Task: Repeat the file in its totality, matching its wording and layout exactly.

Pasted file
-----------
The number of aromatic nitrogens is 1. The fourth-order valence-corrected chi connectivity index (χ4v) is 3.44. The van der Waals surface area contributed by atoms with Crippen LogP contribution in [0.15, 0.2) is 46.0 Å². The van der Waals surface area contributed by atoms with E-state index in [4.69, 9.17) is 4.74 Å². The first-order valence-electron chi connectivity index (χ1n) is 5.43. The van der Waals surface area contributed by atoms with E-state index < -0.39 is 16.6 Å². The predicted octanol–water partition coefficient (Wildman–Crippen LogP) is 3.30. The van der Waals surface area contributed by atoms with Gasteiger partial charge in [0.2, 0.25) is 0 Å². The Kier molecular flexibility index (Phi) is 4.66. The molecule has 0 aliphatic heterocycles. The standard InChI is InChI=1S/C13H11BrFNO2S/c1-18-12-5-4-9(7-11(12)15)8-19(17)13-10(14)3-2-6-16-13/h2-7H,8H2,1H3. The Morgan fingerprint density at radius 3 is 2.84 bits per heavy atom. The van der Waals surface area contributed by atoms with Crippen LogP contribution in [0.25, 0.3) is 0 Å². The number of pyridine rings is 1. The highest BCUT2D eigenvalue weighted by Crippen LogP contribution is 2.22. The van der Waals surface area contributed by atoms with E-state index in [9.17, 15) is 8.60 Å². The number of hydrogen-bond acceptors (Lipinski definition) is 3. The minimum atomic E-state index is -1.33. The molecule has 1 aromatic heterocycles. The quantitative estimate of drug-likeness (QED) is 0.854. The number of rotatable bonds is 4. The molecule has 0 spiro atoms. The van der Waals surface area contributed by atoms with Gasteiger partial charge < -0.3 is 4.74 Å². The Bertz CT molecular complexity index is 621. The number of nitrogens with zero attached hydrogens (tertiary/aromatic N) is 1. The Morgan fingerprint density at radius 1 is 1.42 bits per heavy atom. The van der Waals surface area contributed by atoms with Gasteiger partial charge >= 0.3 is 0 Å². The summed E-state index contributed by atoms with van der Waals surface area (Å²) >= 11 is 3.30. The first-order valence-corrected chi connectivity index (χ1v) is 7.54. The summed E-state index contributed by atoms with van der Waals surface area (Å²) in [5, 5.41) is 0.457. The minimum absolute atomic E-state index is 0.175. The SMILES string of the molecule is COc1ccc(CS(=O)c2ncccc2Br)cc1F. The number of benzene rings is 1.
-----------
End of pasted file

The number of aromatic nitrogens is 1. The fourth-order valence-corrected chi connectivity index (χ4v) is 3.44. The van der Waals surface area contributed by atoms with Crippen LogP contribution in [0.15, 0.2) is 46.0 Å². The van der Waals surface area contributed by atoms with E-state index in [4.69, 9.17) is 4.74 Å². The first-order valence-electron chi connectivity index (χ1n) is 5.43. The van der Waals surface area contributed by atoms with E-state index < -0.39 is 16.6 Å². The predicted octanol–water partition coefficient (Wildman–Crippen LogP) is 3.30. The van der Waals surface area contributed by atoms with Gasteiger partial charge in [0.2, 0.25) is 0 Å². The Kier molecular flexibility index (Phi) is 4.66. The molecule has 0 aliphatic heterocycles. The standard InChI is InChI=1S/C13H11BrFNO2S/c1-18-12-5-4-9(7-11(12)15)8-19(17)13-10(14)3-2-6-16-13/h2-7H,8H2,1H3. The Morgan fingerprint density at radius 3 is 2.84 bits per heavy atom. The van der Waals surface area contributed by atoms with Crippen LogP contribution in [0.25, 0.3) is 0 Å². The number of pyridine rings is 1. The highest BCUT2D eigenvalue weighted by Crippen LogP contribution is 2.22. The van der Waals surface area contributed by atoms with E-state index in [9.17, 15) is 8.60 Å². The number of hydrogen-bond acceptors (Lipinski definition) is 3. The minimum atomic E-state index is -1.33. The molecule has 1 aromatic heterocycles. The quantitative estimate of drug-likeness (QED) is 0.854. The number of rotatable bonds is 4. The molecule has 0 spiro atoms. The van der Waals surface area contributed by atoms with Gasteiger partial charge < -0.3 is 4.74 Å². The Bertz CT molecular complexity index is 621. The number of nitrogens with zero attached hydrogens (tertiary/aromatic N) is 1. The Morgan fingerprint density at radius 1 is 1.42 bits per heavy atom. The van der Waals surface area contributed by atoms with Gasteiger partial charge >= 0.3 is 0 Å². The summed E-state index contributed by atoms with van der Waals surface area (Å²) >= 11 is 3.30. The first-order valence-corrected chi connectivity index (χ1v) is 7.54. The summed E-state index contributed by atoms with van der Waals surface area (Å²) in [5, 5.41) is 0.457. The minimum absolute atomic E-state index is 0.175. The SMILES string of the molecule is COc1ccc(CS(=O)c2ncccc2Br)cc1F. The number of benzene rings is 1.